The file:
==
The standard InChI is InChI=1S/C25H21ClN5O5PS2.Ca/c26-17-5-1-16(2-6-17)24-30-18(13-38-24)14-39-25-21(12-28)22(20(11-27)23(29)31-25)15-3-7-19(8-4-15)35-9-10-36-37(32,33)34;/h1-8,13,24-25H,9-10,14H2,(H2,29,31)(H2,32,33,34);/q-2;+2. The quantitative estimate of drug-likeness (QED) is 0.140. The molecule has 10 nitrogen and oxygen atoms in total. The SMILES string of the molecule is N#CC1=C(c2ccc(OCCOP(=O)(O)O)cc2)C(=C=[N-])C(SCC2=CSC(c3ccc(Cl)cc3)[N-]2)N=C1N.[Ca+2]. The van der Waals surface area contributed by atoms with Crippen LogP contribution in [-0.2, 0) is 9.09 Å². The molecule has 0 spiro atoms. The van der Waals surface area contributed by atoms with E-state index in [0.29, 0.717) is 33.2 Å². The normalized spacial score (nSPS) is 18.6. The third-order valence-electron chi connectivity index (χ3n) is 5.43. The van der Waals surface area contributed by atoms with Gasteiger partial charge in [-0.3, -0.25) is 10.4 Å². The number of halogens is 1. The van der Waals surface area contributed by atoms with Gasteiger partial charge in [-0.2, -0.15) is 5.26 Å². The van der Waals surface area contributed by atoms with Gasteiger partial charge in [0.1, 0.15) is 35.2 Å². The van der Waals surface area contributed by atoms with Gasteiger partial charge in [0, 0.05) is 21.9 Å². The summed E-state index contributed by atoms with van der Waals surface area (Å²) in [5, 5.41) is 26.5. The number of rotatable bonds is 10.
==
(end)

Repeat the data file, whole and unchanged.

The standard InChI is InChI=1S/C25H21ClN5O5PS2.Ca/c26-17-5-1-16(2-6-17)24-30-18(13-38-24)14-39-25-21(12-28)22(20(11-27)23(29)31-25)15-3-7-19(8-4-15)35-9-10-36-37(32,33)34;/h1-8,13,24-25H,9-10,14H2,(H2,29,31)(H2,32,33,34);/q-2;+2. The quantitative estimate of drug-likeness (QED) is 0.140. The molecule has 10 nitrogen and oxygen atoms in total. The SMILES string of the molecule is N#CC1=C(c2ccc(OCCOP(=O)(O)O)cc2)C(=C=[N-])C(SCC2=CSC(c3ccc(Cl)cc3)[N-]2)N=C1N.[Ca+2]. The van der Waals surface area contributed by atoms with Crippen LogP contribution in [-0.2, 0) is 9.09 Å². The molecule has 0 spiro atoms. The van der Waals surface area contributed by atoms with E-state index in [0.29, 0.717) is 33.2 Å². The normalized spacial score (nSPS) is 18.6. The third-order valence-electron chi connectivity index (χ3n) is 5.43. The van der Waals surface area contributed by atoms with Gasteiger partial charge in [-0.3, -0.25) is 10.4 Å². The number of halogens is 1. The van der Waals surface area contributed by atoms with Gasteiger partial charge in [-0.2, -0.15) is 5.26 Å². The van der Waals surface area contributed by atoms with Gasteiger partial charge in [0.1, 0.15) is 35.2 Å². The van der Waals surface area contributed by atoms with Gasteiger partial charge in [0, 0.05) is 21.9 Å². The summed E-state index contributed by atoms with van der Waals surface area (Å²) in [5, 5.41) is 26.5. The number of rotatable bonds is 10.